In the woods, the stream tables herself over a granite disk that dares to interrupt her rush down the mountain. Silvery fingers are formed at the dropoff point, clutching the rock's edges, slipping, reforming each moment amidst the tumble and flow. Can anyone tell me this is pure physics when I can hear the stream's song with my outer and inner ears? My knees want to bend, I want to trouble the water with my fleshy fingers and clasp the silver ones of the stream, clutch her hands, mercurial and wild. In these moments, I feel you most of all. In these moments I feel I must have pierced the veil between the living and the so-called dead, my face now halfway through the other side, your face pressed close and your lips kissing mine. Nevermind that tears are shimmering down my cheeks; no need to explain the crucifixion of love against loss, the burning in the body, the way that pain makes love with joy, no way to help anyone else. Grief is an involuntary act of ensoulment that benefits the heart of the world. I see my feet moving along this path, sometimes flying, sometimes stopping for a picnic by the river on my way to die and be reborn, and die again and come alive anew. I follow the roadsigns put before me, whether anyone else sees them or not.
by Kayla McClurg, "Waiting For The Light: Advent Day By Day", InwardOutward.org
"We fall for it again and again, the lie: 'If only I could stay in control of whatever gives me a sense of safety, I would have peace.' But true peace more often comes on the other side of loss, all those small deaths that knock us down, sometimes knock us out. Broken relationships, false accusations, despair and grief can be gateways to peace.
Peace lies on the far side of what feels like failure. We prefer the peace of warm feelings, but true peace travels a rockier road. When we have been demoralized by something we did (or did not do), when we have lost respect for ourselves and are unsure of who we are becoming, peace waits on the other side.
True peace comes as we discover that we are prone to falling--and that falling gives wonderful practice in the art of getting back up. Trusting the process, believing peace is possible, brings us along into the land of peace."
--Kayla McClurg, "Waiting for the Light," Inward Outward publications, Church of the Savior
The days of late November into the end of December hold a quiet unlike other seasons. Much later in life I realized that spending the end of the year waiting for Santa Clause is an odd rip-off of the spiritual expectancy that is actually right here waiting. Already here in the present moment. There should be a ritual performed when a family decides to no longer do the Santa Clause thing, and in that ritual we would tell the child: it’s a terrible disappointment at first, to realize that all of the presents will eventually break and the year will come when your aunts and uncles and parents stop loading you up with presents. But the good news is, there is something eternal you can cling to and it doesn’t matter what name anybody gives it because it’s always there anyway. It doesn’t change because someone calls it Allah or God or Buddha or The Source. They’re all the same thing.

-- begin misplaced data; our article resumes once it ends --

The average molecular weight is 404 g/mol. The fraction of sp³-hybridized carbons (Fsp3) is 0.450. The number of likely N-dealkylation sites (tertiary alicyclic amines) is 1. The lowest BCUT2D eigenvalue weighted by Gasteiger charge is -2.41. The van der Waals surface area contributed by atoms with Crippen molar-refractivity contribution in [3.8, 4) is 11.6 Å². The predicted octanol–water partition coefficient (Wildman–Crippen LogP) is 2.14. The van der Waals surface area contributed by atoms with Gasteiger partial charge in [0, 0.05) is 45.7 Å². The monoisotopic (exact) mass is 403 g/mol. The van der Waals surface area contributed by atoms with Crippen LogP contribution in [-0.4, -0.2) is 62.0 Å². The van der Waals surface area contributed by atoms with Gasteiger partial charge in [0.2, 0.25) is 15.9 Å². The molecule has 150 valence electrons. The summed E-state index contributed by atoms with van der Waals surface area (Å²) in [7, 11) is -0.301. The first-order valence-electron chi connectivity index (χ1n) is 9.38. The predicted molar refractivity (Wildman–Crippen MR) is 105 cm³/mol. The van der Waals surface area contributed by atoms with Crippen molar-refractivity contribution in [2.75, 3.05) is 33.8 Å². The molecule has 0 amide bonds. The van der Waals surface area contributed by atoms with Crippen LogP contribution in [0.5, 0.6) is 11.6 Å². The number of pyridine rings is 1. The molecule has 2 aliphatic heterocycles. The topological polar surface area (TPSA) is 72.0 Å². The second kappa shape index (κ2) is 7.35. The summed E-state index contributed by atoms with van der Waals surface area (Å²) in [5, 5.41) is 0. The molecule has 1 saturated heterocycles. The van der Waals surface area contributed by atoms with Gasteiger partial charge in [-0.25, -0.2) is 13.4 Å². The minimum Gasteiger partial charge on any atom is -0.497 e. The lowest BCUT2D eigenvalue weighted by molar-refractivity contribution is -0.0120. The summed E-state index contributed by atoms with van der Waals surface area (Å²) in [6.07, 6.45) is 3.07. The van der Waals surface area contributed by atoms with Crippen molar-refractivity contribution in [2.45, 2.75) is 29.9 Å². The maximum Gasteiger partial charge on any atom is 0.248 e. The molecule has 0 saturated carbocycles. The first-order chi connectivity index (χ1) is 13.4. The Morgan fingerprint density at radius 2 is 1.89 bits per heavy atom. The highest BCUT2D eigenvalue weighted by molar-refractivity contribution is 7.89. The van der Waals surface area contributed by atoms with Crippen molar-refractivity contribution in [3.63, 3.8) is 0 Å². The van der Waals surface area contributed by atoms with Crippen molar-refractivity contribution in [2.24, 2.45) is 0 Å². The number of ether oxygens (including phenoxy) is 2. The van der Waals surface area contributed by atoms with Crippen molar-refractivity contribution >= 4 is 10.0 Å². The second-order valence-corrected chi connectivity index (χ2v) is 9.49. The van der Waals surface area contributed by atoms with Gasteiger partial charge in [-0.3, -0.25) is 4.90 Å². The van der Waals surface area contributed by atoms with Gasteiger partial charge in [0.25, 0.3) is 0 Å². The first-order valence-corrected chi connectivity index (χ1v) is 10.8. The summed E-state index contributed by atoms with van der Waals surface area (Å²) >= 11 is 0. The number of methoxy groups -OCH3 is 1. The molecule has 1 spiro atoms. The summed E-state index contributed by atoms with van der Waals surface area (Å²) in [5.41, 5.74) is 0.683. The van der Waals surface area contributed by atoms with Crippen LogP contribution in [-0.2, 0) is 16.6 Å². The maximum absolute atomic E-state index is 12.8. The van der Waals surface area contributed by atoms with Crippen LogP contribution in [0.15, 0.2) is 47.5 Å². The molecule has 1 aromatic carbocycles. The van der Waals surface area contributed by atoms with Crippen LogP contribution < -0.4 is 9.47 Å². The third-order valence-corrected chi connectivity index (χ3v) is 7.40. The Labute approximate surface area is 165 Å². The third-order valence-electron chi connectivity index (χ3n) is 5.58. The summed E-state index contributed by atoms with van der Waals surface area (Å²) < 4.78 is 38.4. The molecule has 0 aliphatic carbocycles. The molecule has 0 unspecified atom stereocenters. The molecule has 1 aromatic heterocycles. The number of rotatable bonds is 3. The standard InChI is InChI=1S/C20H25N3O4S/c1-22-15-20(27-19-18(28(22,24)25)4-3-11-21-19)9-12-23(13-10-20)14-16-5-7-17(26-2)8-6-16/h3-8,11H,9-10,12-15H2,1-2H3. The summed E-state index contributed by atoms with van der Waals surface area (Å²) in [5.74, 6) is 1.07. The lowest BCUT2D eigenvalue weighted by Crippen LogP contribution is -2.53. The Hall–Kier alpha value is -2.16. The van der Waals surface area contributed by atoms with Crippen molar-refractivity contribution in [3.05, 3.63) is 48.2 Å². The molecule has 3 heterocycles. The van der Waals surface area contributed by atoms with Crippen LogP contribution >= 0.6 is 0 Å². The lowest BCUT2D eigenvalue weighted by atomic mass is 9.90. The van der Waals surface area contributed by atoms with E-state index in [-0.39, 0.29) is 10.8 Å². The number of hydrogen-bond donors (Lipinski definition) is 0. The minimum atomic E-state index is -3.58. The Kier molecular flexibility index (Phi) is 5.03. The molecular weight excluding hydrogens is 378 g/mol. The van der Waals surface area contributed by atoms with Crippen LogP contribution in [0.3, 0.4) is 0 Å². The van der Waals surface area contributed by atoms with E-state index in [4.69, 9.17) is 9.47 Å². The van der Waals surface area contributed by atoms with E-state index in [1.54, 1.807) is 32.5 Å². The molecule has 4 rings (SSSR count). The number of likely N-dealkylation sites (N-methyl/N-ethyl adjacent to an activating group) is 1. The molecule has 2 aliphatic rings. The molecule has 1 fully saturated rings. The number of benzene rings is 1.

Kayla McClurg gives us a way in when she writes: “Listening longer than we might prefer, noticing the unexpected, giving up control and the need to know, leaning into the uncertainty and stepping up anyway—these are practices of hope. These are how we wait for the Light." (“Waiting For The Light,” Church of the Savior, www.InwardOutward.org. )
This past weekend I was Buddhafied. I hadn’t sat zazen in more than fifteen years but when I saw this retreat posted on the Cloud Cottage webpage, I felt inwardly called. Ticht Naht Hahn has been in a coma with a brain embolism since Nov. 8, and the weekend of chanting, silence, and meditation was devoted to him. I needed it for me but I trusted that whatever he needed from me he would get through the ethers.
Friday: six PM to nine PM. Saturday: from the pre-dawn dark of six AM all the way through to nine PM when my left knee cap was whining loudly. Sitting. Meditating. Chanting. Nothingness. Emptiness. Fullness. Forcing the body to be still makes the mind come to rest. Certain people began arising in my mind’s eye, particularly my ex-family, my exhusband’s seven siblings, whom I still love but have no contact with. And then certain moments about Corey's passing came up. I won’t describe them here (saving that for the book that this blog is a part of). Apparently, they were scenes that I needed to review but couldn’t look at alone because of the pain involved. But in the dark stillness of my mind after a dozen hours of meditating, meditative walking, and chanting, there they came: the most painful moments of my entire life. The strange thing was, I found myself looking at them with gentleness, as if viewing the scenes through a beautiful window. It was spontaneous healing. The grief is still abides…but the portion of it that felt almost sinister has been extracted from the center of my gut and now lives in the distance, in some field of compassion that I didn’t know existed before.
Thank you Judith Toy for holding this retreat. It was a great honor for me to be the one person who accompanied you through the entire weekend as others came and went. The immersion was much needed and I hope that in giving up some of my suffering, I did a good thing for your beloved Thai.
Learning to Grieve
Let us learn to grieve.